Results tagged ‘ Pirates ’
The 2011 Major League Baseball Rule IV Draft was widely considered to be one of the best drafts in recent memory, if not all time. Although there was no consensus “generational” talent that would go #1, such as 2009’s #1 Stephen Strasburg or 2010’s #1 Bryce Harper, the depth of top-flight talent would be the calling card of the 2011 draft.
There were five elite pitching prospects that went in the first seven picks; college pitchers Gerrit Cole (#1, Pirates), Danny Hultzen (#2, Mariners), and long-tossing Trevor Bauer (#3, Diamondbacks); and Oklahoma High School pitchers Dylan Bundy (#4, Orioles) and Archie Bradley (#7, Diamondbacks). Each of the first four picks have generated significant buzz: Cole for his blazing fastball and ace projection in High A; Hultzen for his absolute dominance of college hitters while at Virginia and continued dominance in AA; Bauer for his routine of 500-foot long-tossing, throwing his first warm-up pitch off the backstop, dominance at UCLA, and continued dominance in AA; and Bundy for his 100-mph fastball and ace projection, coupled with his near perfect dominance of Low A hitters thus far (64 batters faced over 20 innings, allowing only two hits and two walks, while striking out 33.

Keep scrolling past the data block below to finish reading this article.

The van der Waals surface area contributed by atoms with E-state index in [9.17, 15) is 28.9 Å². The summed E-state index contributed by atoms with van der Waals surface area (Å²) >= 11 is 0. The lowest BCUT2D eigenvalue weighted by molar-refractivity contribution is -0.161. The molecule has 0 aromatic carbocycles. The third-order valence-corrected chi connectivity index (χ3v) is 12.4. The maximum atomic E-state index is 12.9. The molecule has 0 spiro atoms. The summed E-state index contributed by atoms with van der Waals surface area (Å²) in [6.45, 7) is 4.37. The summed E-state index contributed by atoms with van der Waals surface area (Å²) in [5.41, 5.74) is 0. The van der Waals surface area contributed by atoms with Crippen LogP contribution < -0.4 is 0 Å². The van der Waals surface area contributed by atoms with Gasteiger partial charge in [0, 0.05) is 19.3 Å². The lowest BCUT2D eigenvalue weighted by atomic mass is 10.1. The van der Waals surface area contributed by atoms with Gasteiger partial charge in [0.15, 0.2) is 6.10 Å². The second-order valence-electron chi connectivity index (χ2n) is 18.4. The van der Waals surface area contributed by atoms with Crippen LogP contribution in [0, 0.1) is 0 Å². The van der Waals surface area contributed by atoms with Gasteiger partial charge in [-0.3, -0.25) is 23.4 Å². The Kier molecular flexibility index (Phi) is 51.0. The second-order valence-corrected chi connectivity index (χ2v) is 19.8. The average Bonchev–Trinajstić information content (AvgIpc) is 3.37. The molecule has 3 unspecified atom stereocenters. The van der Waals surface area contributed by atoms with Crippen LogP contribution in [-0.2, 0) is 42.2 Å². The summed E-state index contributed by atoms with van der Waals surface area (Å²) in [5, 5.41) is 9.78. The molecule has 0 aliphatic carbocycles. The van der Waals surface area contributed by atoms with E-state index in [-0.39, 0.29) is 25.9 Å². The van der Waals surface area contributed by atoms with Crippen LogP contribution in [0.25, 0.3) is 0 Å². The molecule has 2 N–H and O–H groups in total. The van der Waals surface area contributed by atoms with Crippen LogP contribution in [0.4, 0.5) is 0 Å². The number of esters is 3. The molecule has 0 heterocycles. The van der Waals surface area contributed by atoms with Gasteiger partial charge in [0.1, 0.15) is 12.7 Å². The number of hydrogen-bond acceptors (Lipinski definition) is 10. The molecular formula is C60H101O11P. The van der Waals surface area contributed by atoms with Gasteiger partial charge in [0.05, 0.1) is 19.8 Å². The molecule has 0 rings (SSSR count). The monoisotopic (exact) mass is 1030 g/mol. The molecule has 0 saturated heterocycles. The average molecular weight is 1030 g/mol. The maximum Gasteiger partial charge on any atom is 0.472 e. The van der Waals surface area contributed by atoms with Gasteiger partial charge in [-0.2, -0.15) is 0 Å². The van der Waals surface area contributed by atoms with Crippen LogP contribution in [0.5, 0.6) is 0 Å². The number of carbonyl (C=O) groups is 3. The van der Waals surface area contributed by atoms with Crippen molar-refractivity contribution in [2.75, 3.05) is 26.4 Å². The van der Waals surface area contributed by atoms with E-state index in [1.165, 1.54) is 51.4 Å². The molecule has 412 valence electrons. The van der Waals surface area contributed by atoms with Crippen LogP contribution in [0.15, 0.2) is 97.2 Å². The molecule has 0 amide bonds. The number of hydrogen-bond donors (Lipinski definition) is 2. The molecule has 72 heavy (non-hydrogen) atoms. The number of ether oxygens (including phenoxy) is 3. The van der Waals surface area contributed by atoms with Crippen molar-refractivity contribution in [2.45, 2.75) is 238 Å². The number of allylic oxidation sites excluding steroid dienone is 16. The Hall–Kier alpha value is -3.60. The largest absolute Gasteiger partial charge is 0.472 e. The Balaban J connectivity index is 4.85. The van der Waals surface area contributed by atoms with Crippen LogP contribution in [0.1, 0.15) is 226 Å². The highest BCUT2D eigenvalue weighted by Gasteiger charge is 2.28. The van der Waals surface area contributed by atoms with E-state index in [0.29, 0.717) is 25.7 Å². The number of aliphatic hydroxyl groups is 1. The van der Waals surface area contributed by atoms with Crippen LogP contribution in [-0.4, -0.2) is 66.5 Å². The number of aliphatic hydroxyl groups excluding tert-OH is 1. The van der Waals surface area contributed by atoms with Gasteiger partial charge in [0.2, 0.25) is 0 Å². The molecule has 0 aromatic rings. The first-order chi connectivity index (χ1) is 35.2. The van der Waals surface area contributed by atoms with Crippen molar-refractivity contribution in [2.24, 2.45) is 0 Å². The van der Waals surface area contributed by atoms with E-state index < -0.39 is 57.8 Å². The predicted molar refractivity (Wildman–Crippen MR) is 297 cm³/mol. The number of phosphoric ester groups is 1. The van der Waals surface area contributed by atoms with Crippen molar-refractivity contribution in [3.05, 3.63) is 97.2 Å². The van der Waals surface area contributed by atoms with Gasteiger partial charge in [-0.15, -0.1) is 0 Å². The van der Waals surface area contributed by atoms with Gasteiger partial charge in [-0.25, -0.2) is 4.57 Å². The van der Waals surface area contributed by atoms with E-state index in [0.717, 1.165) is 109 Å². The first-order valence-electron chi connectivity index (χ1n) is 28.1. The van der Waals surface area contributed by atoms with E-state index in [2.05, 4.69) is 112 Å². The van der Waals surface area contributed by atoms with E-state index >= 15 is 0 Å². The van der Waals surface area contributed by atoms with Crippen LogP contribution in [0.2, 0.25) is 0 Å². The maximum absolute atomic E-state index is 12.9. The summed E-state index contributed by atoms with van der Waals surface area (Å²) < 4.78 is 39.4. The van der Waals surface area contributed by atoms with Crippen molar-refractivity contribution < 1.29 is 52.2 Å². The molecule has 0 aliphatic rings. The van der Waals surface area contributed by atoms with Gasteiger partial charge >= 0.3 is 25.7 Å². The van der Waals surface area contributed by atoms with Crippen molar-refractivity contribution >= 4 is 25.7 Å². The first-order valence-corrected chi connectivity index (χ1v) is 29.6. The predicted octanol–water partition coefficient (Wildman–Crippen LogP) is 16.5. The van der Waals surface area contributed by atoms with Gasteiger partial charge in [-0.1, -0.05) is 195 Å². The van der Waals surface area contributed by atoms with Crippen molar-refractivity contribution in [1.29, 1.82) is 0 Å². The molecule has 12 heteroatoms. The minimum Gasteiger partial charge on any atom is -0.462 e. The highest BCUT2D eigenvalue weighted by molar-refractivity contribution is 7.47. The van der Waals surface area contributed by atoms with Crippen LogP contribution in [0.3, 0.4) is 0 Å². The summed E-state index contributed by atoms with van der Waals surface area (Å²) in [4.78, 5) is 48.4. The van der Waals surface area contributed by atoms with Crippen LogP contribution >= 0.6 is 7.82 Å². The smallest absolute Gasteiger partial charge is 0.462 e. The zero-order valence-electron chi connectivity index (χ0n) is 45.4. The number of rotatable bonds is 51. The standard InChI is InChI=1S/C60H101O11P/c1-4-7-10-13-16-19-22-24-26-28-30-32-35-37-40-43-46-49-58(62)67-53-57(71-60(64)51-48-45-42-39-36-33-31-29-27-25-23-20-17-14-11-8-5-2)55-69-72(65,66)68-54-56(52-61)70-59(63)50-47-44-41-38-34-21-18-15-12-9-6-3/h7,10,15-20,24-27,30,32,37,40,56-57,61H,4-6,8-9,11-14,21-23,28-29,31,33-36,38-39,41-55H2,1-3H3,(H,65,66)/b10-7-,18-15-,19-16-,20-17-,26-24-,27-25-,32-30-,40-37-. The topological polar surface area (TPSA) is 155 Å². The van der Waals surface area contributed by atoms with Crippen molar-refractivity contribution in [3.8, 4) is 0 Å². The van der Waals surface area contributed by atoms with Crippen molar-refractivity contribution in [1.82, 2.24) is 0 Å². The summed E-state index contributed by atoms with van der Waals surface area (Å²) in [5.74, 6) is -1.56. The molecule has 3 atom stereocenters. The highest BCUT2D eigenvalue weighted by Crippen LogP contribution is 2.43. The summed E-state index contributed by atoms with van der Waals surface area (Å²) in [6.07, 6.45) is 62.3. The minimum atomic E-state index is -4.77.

Perhaps the best one of them all, and the one generating the least buzz, has been the #7 pick: former Broken Arrow Tiger Archie Bradley. Bradley’s tale started long before he was drafted. After to transferring to Broken Arrow High School before his junior year, Bradley quickly became a multi-sport star as the starting quarterback for the football team and the ace pitcher for the baseball team. After Bradley’s junior season, he was named to the 2010 Aflac All-American Baseball Classic as a pitcher for the West team.
Prior to the 2011 baseball season, there was considerable buzz surrounding Bundy and Bradley. As often happens with elite athletes who play in the same area, Bundy and Bradley becoming friends when they were roommates for the Dallas Baseball Academy of Texas (D-Bat) Mustangs, an amateur team that played in the DFW Metro Scout League and in the Connie Mack World Series, the premier tournament for high school-age baseball players.